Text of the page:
Whole-genome sequencing uncovers the mysteries of the endangered Chinese alligator

August 9, 2013

In a study published in Cell Research, Chinese scientists from Zhejiang University and BGI have completed the genome sequencing and analysis of the endangered Chinese alligator (Alligator sinensis). This is the first published crocodilian genome, providing a good explanation of how terrestrial-style reptiles adapt to aquatic environments and temperature-dependent sex determination (TSD).

The Chinese alligator is a member of the alligator family that lives in China. It is critically endangered with a population of ~100 wild and ~10,000 captive individuals in Zhejiang and Anhui Provinces. Great efforts have been put into uncovering the mysteries of this species because of its unique features that allow them being adapted for living in both water and land habitats.

In this study, researchers collected a Chinese alligator sample from Changxing Yinjiabian Chinese Alligator Nature Reserve (Zhejiang Province, China) and sequenced its genome using a whole-genome shotgun strategy. The genomic data yielded a of Chinese alligator with the size of 2.3 Gb, and a total of 22,200 genes were predicted.

The provides a strong evidence from DNA level to illustrate why Chinese alligator can hold its breath under water for long periods of time, such as the duplication of the bicarbonate-binding hemoglobin gene, positively selected , and others. Researchers further identified the genetic signatures of the powerful sensory system and immune system of Chinese alligator. All the results presented evidence for co-evolution of multiple systems specific to the back-to-the water transition.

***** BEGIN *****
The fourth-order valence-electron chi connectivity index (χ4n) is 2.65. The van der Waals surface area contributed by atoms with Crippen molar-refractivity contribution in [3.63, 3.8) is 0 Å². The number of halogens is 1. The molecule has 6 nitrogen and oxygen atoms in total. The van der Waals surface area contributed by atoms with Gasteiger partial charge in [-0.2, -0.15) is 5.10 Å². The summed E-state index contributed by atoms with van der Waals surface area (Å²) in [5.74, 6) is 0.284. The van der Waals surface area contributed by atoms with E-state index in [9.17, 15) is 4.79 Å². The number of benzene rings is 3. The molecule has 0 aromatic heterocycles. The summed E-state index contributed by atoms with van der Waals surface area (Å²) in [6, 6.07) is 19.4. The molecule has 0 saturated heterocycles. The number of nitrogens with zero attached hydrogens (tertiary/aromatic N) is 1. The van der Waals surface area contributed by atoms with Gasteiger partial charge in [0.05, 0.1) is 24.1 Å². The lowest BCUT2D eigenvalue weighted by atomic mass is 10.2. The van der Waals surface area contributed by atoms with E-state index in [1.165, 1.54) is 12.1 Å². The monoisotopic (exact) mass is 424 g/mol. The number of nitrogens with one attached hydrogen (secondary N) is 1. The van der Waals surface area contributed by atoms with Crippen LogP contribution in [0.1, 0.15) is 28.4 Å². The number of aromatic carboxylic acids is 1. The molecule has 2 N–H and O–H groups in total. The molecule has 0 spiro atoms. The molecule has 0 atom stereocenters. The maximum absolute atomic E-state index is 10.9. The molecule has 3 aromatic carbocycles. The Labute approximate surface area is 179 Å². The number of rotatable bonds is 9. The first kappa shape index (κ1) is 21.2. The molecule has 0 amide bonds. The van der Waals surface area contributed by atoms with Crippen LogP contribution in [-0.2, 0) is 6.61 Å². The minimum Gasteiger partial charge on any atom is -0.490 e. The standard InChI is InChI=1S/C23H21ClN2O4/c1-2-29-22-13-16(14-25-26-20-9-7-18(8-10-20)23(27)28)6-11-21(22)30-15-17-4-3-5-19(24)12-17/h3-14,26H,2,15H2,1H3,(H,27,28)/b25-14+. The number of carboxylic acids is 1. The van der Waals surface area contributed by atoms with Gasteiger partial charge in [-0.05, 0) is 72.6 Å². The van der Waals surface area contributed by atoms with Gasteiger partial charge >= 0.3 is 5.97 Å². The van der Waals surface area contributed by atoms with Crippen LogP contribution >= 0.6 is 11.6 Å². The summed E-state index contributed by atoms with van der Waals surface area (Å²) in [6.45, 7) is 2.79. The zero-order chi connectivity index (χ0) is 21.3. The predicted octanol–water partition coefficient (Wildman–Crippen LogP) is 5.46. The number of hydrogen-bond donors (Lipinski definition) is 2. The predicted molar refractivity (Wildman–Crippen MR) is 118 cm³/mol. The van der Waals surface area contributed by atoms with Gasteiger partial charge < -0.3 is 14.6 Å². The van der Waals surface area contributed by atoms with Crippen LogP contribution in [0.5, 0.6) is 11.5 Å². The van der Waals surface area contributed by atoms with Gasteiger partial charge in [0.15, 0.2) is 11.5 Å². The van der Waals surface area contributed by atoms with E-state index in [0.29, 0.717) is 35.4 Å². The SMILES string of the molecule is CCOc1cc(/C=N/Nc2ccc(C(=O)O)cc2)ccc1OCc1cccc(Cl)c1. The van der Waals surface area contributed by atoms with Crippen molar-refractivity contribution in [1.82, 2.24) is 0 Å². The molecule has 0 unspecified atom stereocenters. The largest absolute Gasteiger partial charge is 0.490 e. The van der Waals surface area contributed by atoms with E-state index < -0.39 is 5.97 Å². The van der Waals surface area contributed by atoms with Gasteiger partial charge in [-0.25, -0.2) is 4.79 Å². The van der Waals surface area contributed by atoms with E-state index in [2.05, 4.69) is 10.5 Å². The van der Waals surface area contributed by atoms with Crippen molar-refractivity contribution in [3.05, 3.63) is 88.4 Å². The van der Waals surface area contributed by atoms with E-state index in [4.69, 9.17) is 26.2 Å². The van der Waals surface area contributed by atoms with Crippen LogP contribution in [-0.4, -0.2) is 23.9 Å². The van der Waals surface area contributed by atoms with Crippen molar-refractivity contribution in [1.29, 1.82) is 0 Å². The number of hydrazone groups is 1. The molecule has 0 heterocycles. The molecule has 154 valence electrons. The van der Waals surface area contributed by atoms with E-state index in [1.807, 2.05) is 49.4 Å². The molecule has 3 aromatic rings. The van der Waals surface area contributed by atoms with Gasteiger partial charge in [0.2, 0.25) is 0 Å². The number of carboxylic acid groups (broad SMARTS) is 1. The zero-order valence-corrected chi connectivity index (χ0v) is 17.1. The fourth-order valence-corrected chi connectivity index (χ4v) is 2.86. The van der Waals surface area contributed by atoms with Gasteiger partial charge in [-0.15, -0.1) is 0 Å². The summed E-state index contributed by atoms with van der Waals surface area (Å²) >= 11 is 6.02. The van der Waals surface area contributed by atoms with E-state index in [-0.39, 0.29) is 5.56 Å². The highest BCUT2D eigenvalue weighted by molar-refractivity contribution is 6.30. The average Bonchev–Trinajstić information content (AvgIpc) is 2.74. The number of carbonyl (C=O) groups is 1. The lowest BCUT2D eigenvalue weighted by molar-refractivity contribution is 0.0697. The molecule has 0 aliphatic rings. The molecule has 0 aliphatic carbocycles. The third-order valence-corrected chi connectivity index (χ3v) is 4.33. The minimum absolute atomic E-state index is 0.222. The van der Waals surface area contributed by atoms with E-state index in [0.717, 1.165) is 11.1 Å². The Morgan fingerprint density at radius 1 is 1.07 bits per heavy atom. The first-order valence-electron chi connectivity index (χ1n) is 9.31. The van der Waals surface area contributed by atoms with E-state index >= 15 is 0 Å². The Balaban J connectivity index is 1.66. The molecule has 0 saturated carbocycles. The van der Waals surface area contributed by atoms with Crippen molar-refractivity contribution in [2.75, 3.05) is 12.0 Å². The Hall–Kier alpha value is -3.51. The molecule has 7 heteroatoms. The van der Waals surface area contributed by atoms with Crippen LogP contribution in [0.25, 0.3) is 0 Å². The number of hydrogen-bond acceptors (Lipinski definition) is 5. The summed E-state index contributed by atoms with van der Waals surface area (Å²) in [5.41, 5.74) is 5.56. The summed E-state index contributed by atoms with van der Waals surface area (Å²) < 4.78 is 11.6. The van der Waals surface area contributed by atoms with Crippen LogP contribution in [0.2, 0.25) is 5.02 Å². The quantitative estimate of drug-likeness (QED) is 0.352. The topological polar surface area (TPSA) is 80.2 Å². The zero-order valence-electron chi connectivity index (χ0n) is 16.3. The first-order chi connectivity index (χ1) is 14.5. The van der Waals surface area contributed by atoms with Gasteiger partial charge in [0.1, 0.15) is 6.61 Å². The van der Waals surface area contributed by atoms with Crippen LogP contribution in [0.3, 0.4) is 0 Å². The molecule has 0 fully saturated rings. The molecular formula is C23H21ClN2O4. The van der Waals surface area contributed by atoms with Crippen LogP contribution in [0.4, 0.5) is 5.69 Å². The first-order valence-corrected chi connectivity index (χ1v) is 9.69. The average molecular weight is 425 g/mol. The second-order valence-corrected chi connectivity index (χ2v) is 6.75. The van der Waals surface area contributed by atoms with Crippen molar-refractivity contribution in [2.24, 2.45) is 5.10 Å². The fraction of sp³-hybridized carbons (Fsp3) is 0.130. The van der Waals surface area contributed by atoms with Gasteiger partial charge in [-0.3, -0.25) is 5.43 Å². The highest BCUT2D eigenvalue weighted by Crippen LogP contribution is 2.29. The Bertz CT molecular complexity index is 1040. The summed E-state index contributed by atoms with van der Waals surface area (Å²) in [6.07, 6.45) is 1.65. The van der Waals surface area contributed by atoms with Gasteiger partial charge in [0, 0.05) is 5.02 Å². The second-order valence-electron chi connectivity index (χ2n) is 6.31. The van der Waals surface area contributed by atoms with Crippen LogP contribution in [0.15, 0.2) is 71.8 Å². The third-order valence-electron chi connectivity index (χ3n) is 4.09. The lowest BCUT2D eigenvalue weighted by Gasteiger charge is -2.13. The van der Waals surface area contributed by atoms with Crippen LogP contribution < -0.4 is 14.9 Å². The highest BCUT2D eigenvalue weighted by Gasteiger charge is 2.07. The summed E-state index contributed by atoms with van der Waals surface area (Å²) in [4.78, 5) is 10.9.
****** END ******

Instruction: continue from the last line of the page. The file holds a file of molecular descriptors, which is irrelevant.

Chinese alligator exhibits TSD, and does not possess sex chromosomes. The absence of sex chromosomes is another interesting feature. In this study, researchers analyzed the of , and reported that the alligator was the first TSD species whose genome has been sequenced, which will have great implication in resolving sex .

Shengkai Pan, Project manager from BGI, said, "The accomplishment of the Chinese alligator genome is significant for understanding its adaptation for both aquatic and terrestrial environments, and more importantly, for the conservation of such an endangered species."

Explore further: Reintroduced Chinese alligators now multiplying in the wild in China

Related Stories

Alligator fat could be used to make biodiesel

August 18, 2011

(PhysOrg.com) -- In addition to being a novelty food, alligators could also provide a feedstock for biodiesel. Every year, the alligator meat industry disposes of about 15 million pounds of alligator fat in landfills. Now ...

Rare albino alligator goes on show in US

October 7, 2011

An extremely rare albino alligator from the swamps of Louisiana is taking up residence in Washington, dazzling visitors with her brilliant white skin.

Recommended for you

Most EU nations seek to bar GM crops

October 4, 2015

Nineteen of the 28 EU member states have applied to keep genetically modified crops out of all or part of their territory, the bloc's executive arm said Sunday, the deadline for opting out of new European legislation on GM ...

Ancestral background can be determined by fingerprints

September 28, 2015

A proof-of-concept study finds that it is possible to identify an individual's ancestral background based on his or her fingerprint characteristics – a discovery with significant applications for law enforcement and anthropological ...

Trade in invasive plants is blossoming

October 3, 2015

Every day, hundreds of different plant species—many of them listed as invasive—are traded online worldwide on auction platforms. This exacerbates the problem of uncontrollable biological invasions.


Please sign in to add a comment. Registration is free, and takes less than a minute. Read more

Click here to reset your password.
Sign in to get notified via email when new comments are made.